Thursday, February 16, 2012

The Buxton Mermaid

I don't think I've ever featured a mainstream news story, but when Andrew James sent over a link to this one I knew I would be making an exception. Sideshow-style gaffs have a history going back hundreds, if not thousands of years. Now scientists are taking a close look at the Buxton Mermaid, a specimen that's been around for close to two centuries.

University staff and students are doing tests to uncover the origins of a museum exhibit which looks like a mummified mermaid.

They have already found the mysterious Buxton Mermaid's hair is human.

The University of Lincoln team is now testing the DNA of the mermaid's tail to see what fish it came from.

Anita Hollinshead, a conservation and restoration masters student, came across the mermaid while working at the Buxton Museum and Art Gallery.

"We think that it came from the mid-19th Century," she said.

"We are still doings tests to find that out."

It will be interesting to see if this "mermaid" was exported from Japan. Mummified supernatural creatures, or "yokai", were popular attractions at traveling fairs long before regular contact with the west was established. Many ended up being given as temple offerings, and thanks to the protected environment of the shrines some have been able to survive for hundreds of years.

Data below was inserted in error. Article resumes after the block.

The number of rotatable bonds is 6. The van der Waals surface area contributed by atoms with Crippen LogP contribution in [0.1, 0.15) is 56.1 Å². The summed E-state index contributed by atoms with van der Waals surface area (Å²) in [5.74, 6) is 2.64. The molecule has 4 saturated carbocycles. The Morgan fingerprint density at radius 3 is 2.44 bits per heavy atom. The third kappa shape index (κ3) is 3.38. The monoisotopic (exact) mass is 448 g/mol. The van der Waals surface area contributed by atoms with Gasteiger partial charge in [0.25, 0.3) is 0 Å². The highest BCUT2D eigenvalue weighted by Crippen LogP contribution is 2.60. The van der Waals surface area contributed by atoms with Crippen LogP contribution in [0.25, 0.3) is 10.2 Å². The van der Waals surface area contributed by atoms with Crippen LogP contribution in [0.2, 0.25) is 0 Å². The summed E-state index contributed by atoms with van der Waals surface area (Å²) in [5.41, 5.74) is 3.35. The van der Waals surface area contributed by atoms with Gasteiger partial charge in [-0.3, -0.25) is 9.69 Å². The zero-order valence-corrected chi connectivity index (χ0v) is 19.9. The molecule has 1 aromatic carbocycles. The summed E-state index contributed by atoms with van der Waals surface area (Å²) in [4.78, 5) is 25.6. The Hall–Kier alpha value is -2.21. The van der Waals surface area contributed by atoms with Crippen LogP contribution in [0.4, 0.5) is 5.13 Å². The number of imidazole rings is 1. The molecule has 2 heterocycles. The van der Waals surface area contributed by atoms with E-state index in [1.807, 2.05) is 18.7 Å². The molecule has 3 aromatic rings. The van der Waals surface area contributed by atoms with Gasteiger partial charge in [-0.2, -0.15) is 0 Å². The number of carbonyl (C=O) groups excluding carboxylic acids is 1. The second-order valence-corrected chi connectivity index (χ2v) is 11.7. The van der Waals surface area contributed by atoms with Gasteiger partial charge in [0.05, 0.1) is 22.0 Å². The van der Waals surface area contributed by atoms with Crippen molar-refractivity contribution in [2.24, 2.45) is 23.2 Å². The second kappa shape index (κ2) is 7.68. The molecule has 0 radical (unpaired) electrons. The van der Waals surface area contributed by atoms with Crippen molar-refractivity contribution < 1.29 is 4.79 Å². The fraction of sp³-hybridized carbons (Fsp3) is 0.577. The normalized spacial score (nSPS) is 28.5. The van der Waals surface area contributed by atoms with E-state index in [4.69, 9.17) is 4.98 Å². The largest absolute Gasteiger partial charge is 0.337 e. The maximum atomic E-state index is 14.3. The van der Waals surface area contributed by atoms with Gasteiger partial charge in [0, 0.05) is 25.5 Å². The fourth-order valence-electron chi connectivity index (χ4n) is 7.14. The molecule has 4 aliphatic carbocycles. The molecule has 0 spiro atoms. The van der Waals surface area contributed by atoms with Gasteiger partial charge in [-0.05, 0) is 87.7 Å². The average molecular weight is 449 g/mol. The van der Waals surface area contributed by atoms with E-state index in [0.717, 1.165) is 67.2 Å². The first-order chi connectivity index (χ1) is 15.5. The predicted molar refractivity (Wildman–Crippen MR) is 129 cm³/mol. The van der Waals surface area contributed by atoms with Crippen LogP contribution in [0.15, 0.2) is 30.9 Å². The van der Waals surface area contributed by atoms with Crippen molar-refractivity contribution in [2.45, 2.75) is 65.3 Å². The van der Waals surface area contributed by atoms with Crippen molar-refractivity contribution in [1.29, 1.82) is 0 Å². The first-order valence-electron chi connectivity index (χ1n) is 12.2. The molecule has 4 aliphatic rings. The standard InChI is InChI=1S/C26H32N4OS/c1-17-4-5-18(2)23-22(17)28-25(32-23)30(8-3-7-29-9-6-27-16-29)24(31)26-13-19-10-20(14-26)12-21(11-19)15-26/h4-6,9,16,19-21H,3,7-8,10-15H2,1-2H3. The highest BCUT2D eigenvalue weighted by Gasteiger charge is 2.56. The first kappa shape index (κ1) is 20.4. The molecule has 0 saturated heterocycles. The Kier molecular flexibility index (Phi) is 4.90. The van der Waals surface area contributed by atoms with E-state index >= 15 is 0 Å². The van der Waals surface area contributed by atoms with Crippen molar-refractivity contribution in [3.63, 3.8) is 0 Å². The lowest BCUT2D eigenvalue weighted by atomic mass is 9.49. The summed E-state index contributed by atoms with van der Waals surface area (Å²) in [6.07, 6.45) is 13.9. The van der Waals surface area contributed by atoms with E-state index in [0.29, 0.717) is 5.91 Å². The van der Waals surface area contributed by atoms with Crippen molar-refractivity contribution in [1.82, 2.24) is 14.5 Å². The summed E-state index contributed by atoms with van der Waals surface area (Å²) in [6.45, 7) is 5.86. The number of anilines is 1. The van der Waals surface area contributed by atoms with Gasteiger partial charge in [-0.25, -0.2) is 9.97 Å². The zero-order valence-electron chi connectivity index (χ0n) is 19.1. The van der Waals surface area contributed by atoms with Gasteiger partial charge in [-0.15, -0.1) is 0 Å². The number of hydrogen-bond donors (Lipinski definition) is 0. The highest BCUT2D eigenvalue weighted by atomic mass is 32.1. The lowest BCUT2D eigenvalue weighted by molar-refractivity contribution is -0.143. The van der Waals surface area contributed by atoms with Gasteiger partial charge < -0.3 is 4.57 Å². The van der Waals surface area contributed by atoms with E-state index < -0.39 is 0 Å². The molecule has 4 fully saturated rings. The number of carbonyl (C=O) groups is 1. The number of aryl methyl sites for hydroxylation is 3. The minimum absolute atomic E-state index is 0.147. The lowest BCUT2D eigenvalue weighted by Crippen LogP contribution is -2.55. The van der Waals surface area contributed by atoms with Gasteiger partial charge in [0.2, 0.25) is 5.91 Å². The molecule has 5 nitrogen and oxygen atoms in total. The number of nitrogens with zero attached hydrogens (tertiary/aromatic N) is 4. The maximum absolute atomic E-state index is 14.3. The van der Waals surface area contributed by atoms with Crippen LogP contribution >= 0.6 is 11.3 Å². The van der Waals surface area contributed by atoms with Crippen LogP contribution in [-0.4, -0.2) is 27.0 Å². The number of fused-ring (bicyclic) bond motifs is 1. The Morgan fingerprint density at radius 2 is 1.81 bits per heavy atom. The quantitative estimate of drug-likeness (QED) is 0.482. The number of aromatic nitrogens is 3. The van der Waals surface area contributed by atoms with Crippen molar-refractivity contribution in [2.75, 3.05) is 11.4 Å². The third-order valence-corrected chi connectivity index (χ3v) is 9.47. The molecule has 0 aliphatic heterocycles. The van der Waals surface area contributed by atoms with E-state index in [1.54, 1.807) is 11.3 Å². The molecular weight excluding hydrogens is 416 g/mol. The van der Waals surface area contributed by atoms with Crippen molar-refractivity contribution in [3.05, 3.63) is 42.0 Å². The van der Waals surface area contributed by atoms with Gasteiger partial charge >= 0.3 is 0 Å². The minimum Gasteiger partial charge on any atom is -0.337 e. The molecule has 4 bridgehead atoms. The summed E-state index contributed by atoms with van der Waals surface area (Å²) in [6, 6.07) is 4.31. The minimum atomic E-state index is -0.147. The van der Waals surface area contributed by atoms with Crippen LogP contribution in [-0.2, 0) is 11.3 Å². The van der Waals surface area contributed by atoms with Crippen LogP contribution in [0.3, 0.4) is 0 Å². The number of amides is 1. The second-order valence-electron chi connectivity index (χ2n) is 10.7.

It's fascinating how both the east and west developed a tradition of faux creatures and body parts for both entertainment and religious reasons.


CoastConFan said...

It’s nice that an old piece like that can be reexamined. Many old carnie gaffs were destroyed over the years through neglect leaving precious few. My personal favorite in that genre is the Fiji mermaid shown by P. T. Barnum in the 1840s (see the Wikipedia article and although IT is pretty close too.

Robert Olmstead said...

Really a nice masterpiece of another "Jenny Haniver" siren

Choose_Adventure said...

Great find as always, Propnomicon.

I think I need to change the font for my Feed-Reader, though. I keep seeing the topic title as "The Buxom Mermaid" and going to click it a second or third time...

Markus said...

That´s really interesting to see an X-ray image of such an old feejee mermaid. There were actually several ways in which they were constructed, and many of them included no monkey parts at all. Sometimes the jaws of certain fish were also used for the teeth.
I´ve made two feejee mermaids myself, and it was really a lot of fun, yet also a lot of work. BTW Robert, a Jenny Hanivers is something different, they were made from skates with parts of their fins removed, and were later dried in strange positions. Such Jenny Hanivers were already produced many centuries ago, and pictures of them were already shown in very old books like Conrad Gesner´s Historia animalium.
There are also some other drawings from old bestiaries which indicate that things like feejee mermaids which were made from the body of a fish and either from parts of a monkey or sculpted with papermaché, existed already 500 years ago.

Mr Black said...

That is very cool. I love mummies.

Andrew James said...

Here is a further story from the BBC on this